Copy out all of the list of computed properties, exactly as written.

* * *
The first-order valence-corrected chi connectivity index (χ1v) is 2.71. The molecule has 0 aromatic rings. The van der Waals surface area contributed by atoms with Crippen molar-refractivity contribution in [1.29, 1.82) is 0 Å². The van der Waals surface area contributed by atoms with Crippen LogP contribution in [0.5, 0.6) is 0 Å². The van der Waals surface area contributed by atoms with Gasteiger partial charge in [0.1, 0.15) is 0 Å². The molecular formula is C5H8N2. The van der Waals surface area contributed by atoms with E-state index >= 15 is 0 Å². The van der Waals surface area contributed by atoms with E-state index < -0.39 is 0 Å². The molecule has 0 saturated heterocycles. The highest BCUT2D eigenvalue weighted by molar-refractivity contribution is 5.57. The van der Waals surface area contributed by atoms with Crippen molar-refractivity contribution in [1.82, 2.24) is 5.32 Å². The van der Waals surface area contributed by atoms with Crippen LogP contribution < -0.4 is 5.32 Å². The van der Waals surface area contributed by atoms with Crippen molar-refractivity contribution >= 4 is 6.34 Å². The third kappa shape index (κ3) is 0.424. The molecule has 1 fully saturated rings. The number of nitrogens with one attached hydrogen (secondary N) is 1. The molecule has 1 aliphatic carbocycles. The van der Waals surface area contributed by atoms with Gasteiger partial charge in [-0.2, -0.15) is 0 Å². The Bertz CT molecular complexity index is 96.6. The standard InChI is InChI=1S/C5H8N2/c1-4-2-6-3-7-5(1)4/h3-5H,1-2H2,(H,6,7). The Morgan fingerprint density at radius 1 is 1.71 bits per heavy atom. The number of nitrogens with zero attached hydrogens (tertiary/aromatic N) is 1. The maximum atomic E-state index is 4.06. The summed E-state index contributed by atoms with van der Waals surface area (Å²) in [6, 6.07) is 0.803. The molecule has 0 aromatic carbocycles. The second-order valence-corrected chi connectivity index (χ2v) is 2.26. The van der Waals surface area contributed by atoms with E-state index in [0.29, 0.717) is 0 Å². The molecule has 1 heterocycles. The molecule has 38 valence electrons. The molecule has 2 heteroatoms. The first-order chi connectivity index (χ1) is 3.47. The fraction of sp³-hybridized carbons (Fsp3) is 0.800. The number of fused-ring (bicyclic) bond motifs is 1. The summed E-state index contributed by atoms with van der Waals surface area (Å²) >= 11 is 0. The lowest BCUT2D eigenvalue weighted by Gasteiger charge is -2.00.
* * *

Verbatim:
The first-order valence-corrected chi connectivity index (χ1v) is 2.71. The molecule has 0 aromatic rings. The van der Waals surface area contributed by atoms with Crippen molar-refractivity contribution in [1.29, 1.82) is 0 Å². The van der Waals surface area contributed by atoms with Crippen LogP contribution in [0.5, 0.6) is 0 Å². The van der Waals surface area contributed by atoms with Gasteiger partial charge in [0.1, 0.15) is 0 Å². The molecular formula is C5H8N2. The van der Waals surface area contributed by atoms with E-state index >= 15 is 0 Å². The van der Waals surface area contributed by atoms with E-state index < -0.39 is 0 Å². The molecule has 0 saturated heterocycles. The highest BCUT2D eigenvalue weighted by molar-refractivity contribution is 5.57. The van der Waals surface area contributed by atoms with Crippen molar-refractivity contribution in [1.82, 2.24) is 5.32 Å². The van der Waals surface area contributed by atoms with Crippen LogP contribution < -0.4 is 5.32 Å². The van der Waals surface area contributed by atoms with Crippen molar-refractivity contribution >= 4 is 6.34 Å². The third kappa shape index (κ3) is 0.424. The molecule has 1 fully saturated rings. The number of nitrogens with one attached hydrogen (secondary N) is 1. The molecule has 1 aliphatic carbocycles. The van der Waals surface area contributed by atoms with Gasteiger partial charge in [-0.2, -0.15) is 0 Å². The Bertz CT molecular complexity index is 96.6. The standard InChI is InChI=1S/C5H8N2/c1-4-2-6-3-7-5(1)4/h3-5H,1-2H2,(H,6,7). The Morgan fingerprint density at radius 1 is 1.71 bits per heavy atom. The number of nitrogens with zero attached hydrogens (tertiary/aromatic N) is 1. The maximum atomic E-state index is 4.06. The summed E-state index contributed by atoms with van der Waals surface area (Å²) in [6, 6.07) is 0.803. The molecule has 0 aromatic carbocycles. The second-order valence-corrected chi connectivity index (χ2v) is 2.26. The van der Waals surface area contributed by atoms with E-state index in [0.29, 0.717) is 0 Å². The molecule has 1 heterocycles. The molecule has 38 valence electrons. The molecule has 2 heteroatoms. The first-order chi connectivity index (χ1) is 3.47. The fraction of sp³-hybridized carbons (Fsp3) is 0.800. The number of fused-ring (bicyclic) bond motifs is 1. The summed E-state index contributed by atoms with van der Waals surface area (Å²) >= 11 is 0. The lowest BCUT2D eigenvalue weighted by Gasteiger charge is -2.00.